Ken Rogoff and Carmen Reinhart have become known for warning that debt-to-GDP ratios over 90 percent are linked to poor economic growth. But a new working paper from economists at the University of Massachusetts says Reinhart and Rogoff’s findings are created by bad methodology. They seem to have a point.
Thomas Herndon, Michael Ash and Robert Pollin say that the Reinhart-Rogoff finding of sharply lower average growth in high-debt countries rests on three errors: a bad weighting method, inexplicable exclusion of data from certain countries and years, and an Excel coding error. After fixing those problems, they find that “average GDP growth at public debt/GDP ratios over 90 percent is not dramatically different than when debt/GDP ratios are lower.”
Yesterday’s defenses from Reinhart and Rogoff are most notable for what they do not contain: a defense of the methodology that Herndon and his colleagues criticize. Instead, they make two main arguments. One is that a 2012 paper, which Reinhart and Rogoff wrote with Vincent Reinhart, supports their finding that high debt is associated with low growth, as do several papers from other researchers. Their other response is that the really important matter is median performance, not the mean performance statistic that the UMass researchers are critiquing.
“We have generally emphasized the 1% differential median result in all our discussions and subsequent writing,” Rogoff told me in an e-mail. That is, in the graphic of means and medians below, from their 2010 American Economic Review paper (similar free version available here), the really important statistic is the median growth figure. That number is about 1 percentage point lower for the high-debt countries, not the average figure that falls off a cliff.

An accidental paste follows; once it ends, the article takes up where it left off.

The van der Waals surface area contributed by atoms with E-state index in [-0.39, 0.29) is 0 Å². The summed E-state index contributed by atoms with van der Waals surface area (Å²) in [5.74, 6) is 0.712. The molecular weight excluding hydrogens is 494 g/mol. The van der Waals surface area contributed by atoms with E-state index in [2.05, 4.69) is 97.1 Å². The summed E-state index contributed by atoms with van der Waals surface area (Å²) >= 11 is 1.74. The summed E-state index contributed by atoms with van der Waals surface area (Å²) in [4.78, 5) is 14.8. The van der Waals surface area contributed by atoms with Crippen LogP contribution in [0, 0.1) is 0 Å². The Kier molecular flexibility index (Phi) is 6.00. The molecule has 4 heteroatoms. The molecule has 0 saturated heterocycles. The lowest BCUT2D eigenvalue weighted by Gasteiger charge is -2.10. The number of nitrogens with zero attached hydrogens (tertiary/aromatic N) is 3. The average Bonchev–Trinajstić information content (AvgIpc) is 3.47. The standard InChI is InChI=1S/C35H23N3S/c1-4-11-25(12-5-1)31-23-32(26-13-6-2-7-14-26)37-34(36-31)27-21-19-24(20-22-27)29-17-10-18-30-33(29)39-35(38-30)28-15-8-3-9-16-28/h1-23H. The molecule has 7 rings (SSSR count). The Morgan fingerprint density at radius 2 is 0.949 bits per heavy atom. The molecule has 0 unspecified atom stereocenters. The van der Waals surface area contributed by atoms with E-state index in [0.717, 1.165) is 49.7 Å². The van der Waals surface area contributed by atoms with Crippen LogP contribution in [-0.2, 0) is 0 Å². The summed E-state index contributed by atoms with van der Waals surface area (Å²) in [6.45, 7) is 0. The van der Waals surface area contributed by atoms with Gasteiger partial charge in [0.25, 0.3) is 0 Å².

Source: “Growth in a Time of Debt.” Carmen M. Reinhart and Kenneth S. Rogoff. American Economic Review Volume 100. May 2010
In the same e-mail, Rogoff points out that 1 percent less GDP growth per year is a big deal. “Note that because the historical public debt overhang episodes last an average of over 20 years, the cumulative effects of small growth differences are potentially quite large. It is utterly misleading to speak of a 1% growth differential that lasts 10-25 years as small.”
This isn’t a very satisfying defense, for two reasons.
One is the simple sloppiness of the apparent error that Reinhart and Rogoff made in calculating the average GDP growth for high-debt countries. Barry Ritholtz put it well: “Whenever you hear the phrase ‘the fundamental case is intact,’ you best run screaming from the room.” It’s reminiscent of the “fake but accurate” defense of the forged memos about President George W. Bush’s service in the Texas Air National Guard.
Dean Baker has a good breakdown of what went wrong. What happened is that Reinhart and Rogoff included data from New Zealand in 1951, a year when debt/GDP exceeded 90 percent and GDP growth was -7.6 percent. But they excluded New Zealand data for the period 1946 to 1949, when debt also exceeded 90 percent and growth was often very strong. Include those years, and New Zealand’s average economic growth in high debt years is not -7.6 percent but +2.6 percent.